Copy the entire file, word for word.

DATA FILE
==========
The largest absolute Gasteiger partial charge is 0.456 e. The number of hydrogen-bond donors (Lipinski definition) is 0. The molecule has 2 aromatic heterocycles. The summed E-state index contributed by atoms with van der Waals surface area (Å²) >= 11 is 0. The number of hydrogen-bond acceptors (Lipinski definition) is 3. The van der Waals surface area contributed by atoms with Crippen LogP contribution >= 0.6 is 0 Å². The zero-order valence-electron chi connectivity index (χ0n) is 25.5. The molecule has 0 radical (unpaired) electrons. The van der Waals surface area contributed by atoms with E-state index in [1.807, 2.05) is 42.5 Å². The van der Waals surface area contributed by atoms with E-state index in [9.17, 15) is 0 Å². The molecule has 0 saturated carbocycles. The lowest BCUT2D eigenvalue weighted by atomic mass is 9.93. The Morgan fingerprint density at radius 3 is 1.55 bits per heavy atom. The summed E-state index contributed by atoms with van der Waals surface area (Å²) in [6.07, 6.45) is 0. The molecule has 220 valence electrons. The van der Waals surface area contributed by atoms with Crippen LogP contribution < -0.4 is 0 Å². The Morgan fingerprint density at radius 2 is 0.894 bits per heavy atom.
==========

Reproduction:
The largest absolute Gasteiger partial charge is 0.456 e. The number of hydrogen-bond donors (Lipinski definition) is 0. The molecule has 2 aromatic heterocycles. The summed E-state index contributed by atoms with van der Waals surface area (Å²) >= 11 is 0. The number of hydrogen-bond acceptors (Lipinski definition) is 3. The van der Waals surface area contributed by atoms with Crippen LogP contribution >= 0.6 is 0 Å². The zero-order valence-electron chi connectivity index (χ0n) is 25.5. The molecule has 0 radical (unpaired) electrons. The van der Waals surface area contributed by atoms with E-state index in [1.807, 2.05) is 42.5 Å². The van der Waals surface area contributed by atoms with E-state index in [9.17, 15) is 0 Å². The molecule has 0 saturated carbocycles. The lowest BCUT2D eigenvalue weighted by atomic mass is 9.93. The Morgan fingerprint density at radius 3 is 1.55 bits per heavy atom. The summed E-state index contributed by atoms with van der Waals surface area (Å²) in [6.07, 6.45) is 0. The molecule has 220 valence electrons. The van der Waals surface area contributed by atoms with Crippen LogP contribution < -0.4 is 0 Å². The Morgan fingerprint density at radius 2 is 0.894 bits per heavy atom.